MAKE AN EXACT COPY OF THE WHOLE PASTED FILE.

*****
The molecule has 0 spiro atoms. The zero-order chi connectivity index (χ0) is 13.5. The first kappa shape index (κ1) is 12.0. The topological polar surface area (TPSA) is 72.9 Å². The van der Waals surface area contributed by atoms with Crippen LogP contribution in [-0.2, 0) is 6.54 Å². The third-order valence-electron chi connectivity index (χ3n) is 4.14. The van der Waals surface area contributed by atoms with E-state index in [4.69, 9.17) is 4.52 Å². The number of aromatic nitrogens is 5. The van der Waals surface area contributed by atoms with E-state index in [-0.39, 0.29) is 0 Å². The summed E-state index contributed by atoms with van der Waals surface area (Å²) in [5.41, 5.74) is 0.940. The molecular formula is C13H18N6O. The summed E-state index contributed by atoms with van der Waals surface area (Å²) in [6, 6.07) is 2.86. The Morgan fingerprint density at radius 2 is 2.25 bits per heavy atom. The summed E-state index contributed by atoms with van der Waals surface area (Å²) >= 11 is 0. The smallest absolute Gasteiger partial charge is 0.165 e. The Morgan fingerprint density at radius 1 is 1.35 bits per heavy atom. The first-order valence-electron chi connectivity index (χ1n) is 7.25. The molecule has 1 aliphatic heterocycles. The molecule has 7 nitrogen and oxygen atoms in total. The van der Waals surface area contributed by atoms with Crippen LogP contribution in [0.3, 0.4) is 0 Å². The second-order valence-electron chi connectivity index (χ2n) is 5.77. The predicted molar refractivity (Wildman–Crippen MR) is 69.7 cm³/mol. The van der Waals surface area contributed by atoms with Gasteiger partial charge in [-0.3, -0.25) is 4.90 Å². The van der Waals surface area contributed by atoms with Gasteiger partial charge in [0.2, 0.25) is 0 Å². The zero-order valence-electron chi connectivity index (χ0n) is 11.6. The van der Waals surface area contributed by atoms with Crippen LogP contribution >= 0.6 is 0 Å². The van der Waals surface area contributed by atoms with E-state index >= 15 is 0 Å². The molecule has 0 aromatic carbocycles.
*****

The molecule has 0 spiro atoms. The zero-order chi connectivity index (χ0) is 13.5. The first kappa shape index (κ1) is 12.0. The topological polar surface area (TPSA) is 72.9 Å². The van der Waals surface area contributed by atoms with Crippen LogP contribution in [-0.2, 0) is 6.54 Å². The third-order valence-electron chi connectivity index (χ3n) is 4.14. The van der Waals surface area contributed by atoms with E-state index in [4.69, 9.17) is 4.52 Å². The number of aromatic nitrogens is 5. The van der Waals surface area contributed by atoms with E-state index in [-0.39, 0.29) is 0 Å². The summed E-state index contributed by atoms with van der Waals surface area (Å²) in [5.41, 5.74) is 0.940. The molecular formula is C13H18N6O. The summed E-state index contributed by atoms with van der Waals surface area (Å²) in [6, 6.07) is 2.86. The Morgan fingerprint density at radius 2 is 2.25 bits per heavy atom. The summed E-state index contributed by atoms with van der Waals surface area (Å²) >= 11 is 0. The smallest absolute Gasteiger partial charge is 0.165 e. The Morgan fingerprint density at radius 1 is 1.35 bits per heavy atom. The first-order valence-electron chi connectivity index (χ1n) is 7.25. The molecule has 1 aliphatic heterocycles. The molecule has 7 nitrogen and oxygen atoms in total. The van der Waals surface area contributed by atoms with Crippen LogP contribution in [0.3, 0.4) is 0 Å². The second-order valence-electron chi connectivity index (χ2n) is 5.77. The predicted molar refractivity (Wildman–Crippen MR) is 69.7 cm³/mol. The van der Waals surface area contributed by atoms with Gasteiger partial charge in [-0.3, -0.25) is 4.90 Å². The van der Waals surface area contributed by atoms with Gasteiger partial charge in [0.2, 0.25) is 0 Å². The zero-order valence-electron chi connectivity index (χ0n) is 11.6. The van der Waals surface area contributed by atoms with Crippen LogP contribution >= 0.6 is 0 Å². The van der Waals surface area contributed by atoms with E-state index >= 15 is 0 Å². The molecule has 0 aromatic carbocycles.